...Took over an hour to get down, my dad spent most of it sat on the toilet I think and I had to peel my fingers of the steering wheel and eyeballs off the windshield when finally down....

I am laughing myself sick... blink.gif
Welcome Dementintor, to the wonderful world of RVing!!! As the passenger...I TOTALLY understand your dad. Have been known to kiss the ground when we reached a destination. THEN there was the time I was at the wheel, and the brakes took a holiday...on a looooong downhill around Cedar Breaks, Utah. I swear angels guided us to a level place to pull off so the breaks could cool and my stomach relocate!
DXSMac
QUOTE(FosterImposters @ Oct 20 2008, 10:21 PM) *

THEN there was the time I was at the wheel, and the brakes took a holiday...on a looooong downhill around Cedar Breaks, Utah. I swear angels guided us to a level place to pull off so the breaks could cool and my stomach relocate!


That's why Western states, with the mountains in them, and steep graded roads, often have the "truck escapes" off some of those steep grades. It's for those situations.

Sometimes I have taken one in a car just for kicks. Haven't tried one in an RV, hope I don't have to.

JJ
blu-meanie
I have two. One was in Arizona, the GPS said to take a right and after I did, I was in on a desert road that narrowed to about 10 feet wide towing a 27 foot trailer. I got some backing practice that day.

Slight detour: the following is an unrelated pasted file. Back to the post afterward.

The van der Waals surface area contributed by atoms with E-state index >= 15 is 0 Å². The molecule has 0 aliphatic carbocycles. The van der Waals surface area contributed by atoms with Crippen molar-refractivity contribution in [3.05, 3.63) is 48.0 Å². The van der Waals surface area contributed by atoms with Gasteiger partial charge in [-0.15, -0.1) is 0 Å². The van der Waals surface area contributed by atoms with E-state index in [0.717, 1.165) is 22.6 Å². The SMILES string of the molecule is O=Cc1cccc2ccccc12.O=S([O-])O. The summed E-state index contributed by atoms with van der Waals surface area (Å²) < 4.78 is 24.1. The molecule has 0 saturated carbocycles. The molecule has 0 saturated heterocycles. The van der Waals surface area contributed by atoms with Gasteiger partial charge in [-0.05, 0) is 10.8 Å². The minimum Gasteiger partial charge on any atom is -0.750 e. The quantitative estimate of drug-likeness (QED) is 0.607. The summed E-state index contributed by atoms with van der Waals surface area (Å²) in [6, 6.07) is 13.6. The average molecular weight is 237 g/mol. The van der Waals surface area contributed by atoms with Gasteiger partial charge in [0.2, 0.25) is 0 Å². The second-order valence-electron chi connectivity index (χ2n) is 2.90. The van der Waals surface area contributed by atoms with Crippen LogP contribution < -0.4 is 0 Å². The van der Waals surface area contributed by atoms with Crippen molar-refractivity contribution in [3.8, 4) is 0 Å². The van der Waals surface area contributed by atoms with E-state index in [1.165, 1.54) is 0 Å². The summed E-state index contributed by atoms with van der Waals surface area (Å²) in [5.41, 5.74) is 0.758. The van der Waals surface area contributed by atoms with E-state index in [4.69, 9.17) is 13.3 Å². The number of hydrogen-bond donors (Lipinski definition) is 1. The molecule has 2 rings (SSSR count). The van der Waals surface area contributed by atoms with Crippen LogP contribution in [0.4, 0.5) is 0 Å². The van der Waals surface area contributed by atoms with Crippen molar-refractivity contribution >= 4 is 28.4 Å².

The second was on a highway between Point Arena, CA and Boonville. The road name was Mountain View Road, I think. Well, about 200 yards onto this road it says vehicles with trailers not recomended. A bit too late. It didn't look all that bad, so I proceded onward since most of the road signs aren't really that accurate. It had 12%+ grades, was thirty miles long, and took over three hours to negociate. Nice road, one lane over much of it, hairpin ess turns, and did I mention the logging trucks? Along the side of the road also had some wrecked trailers that apparently didn't make it. I did mention the logging trucks, right?
mikel
Going through Yosemite pulling a 33.5' fifth wheel. GPS shows nice shortcuts, etc. and you can program it for certain situations. A rule of thumb, call ahead, especially in the mountains and before encountering winding roads. We called ahead, got information that cost about 70 more miles but it was much safer.

mk
baraff
We had three mishaps with our Mio GPS (NEVER buy the cheap GPS) :
The first was near Galena, Illinois, on our way to a COE campground on the Mississippi. The most "direct route" took us down a narrow back country road which mutated into a rutted gravel road which ran along a steep ravine, with washouts at the switchback curves. We were towing our 26' Travel Trailer. It ended up at a narrow underpass with a VERY low overhead, we made it but anyone with a 5th wheel would not have.